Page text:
It is conventional to encapsulate integrated circuit dies such as semiconductors in a suitable plastic package to protect the integrated circuit mechanically, electrically, and chemically. However, such encapsulation also encloses the heat generating attributes of the integrated circuit and undesirably reduces its heat dissipation. In order to overcome this problem, solid metal inserts have been included in some epoxy encapsulants in an attempt to provide a heat sink for transferring the generated heat out of the encapsulated integrated circuit package. However, such solutions have been expensive and such encapsulated packages were subject to failure since it is difficult to provide a good seal between a plastic encapsulant and a solid metal heat sink.
The present invention is directed to a plastic encapsulated integrated circuit having a heat sink which includes a thermoplastic material having a plurality of thermoconductive particles molded therein to provide a high-performance, high-sinking package which is securely sealed.
The present invention is directed to an encapsulated integrated circuit which includes an integrated circuit die having a plurality of electrical leads extending from the die. A thermal heat sink is positioned adjacent the die but out of contact with the leads. The heat sink includes a thermoplastic material having a plurality of thermoconductive particles molded therein. A non-electrically conductive plastic material is sealably connected to the heat sink and encloses the remainder of the die and seals around the leads.
Still a further object of the present invention is wherein the heat sink is filled approximately 40 to 60 percent with metal particles. Preferably, the plastic heat sink is filled approximately 50 percent with metal particles.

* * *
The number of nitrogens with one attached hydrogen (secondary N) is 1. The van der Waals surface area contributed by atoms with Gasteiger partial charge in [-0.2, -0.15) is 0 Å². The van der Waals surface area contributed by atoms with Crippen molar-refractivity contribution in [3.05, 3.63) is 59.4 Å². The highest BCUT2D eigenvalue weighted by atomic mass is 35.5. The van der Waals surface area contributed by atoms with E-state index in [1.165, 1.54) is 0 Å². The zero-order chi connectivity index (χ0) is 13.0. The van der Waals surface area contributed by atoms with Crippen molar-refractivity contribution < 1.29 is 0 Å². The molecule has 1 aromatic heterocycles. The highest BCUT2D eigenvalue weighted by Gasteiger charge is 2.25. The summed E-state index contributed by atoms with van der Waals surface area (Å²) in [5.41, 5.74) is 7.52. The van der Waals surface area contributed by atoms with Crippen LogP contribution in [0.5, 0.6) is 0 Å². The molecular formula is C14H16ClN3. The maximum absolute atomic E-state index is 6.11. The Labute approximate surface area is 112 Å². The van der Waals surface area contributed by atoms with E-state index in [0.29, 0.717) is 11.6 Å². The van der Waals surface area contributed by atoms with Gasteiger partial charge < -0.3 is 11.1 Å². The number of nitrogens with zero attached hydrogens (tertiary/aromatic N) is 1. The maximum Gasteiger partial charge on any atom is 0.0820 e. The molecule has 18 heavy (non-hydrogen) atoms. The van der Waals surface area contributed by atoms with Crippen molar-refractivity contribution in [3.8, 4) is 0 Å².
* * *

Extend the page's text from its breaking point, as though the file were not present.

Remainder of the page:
Still a further object is wherein the thermoconductive particles are from a group consisting of copper, aluminum, iron, aluminum nitride, silicon carbide, boron nitride, and carbon.
Yet a still further object is wherein the heat sink and the non-electrically conductive plastic material have coacting interlocking interfaces for forming a more secure seal for encapsulating the integrated circuit.
Further objects, features and advantages will be apparent from the following description of presently preferred embodiments of the invention, given for the purpose of disclosure and taken in conjunction with the accompaning drawings.
BRIEF DESCRIPTION OF THE DRAWINGS
FIG. 1 is a cross-sectional elevational view of an encapsulated integrated circuit having a metal particle filled heat sink,
FIG. 2 is a top view, partly in cross-section, of the article of FIG. 1,
FIG. 3 is a cross-sectional elevational view of another embodiment of the present invention having a metal heat sink connected to a metal particle filled heat sink,
FIG. 4 is a top view, partly in cross-section, of the article of FIG. 3,
FIG. 5 is a cross-sectional elevational view of another form of the present invention, and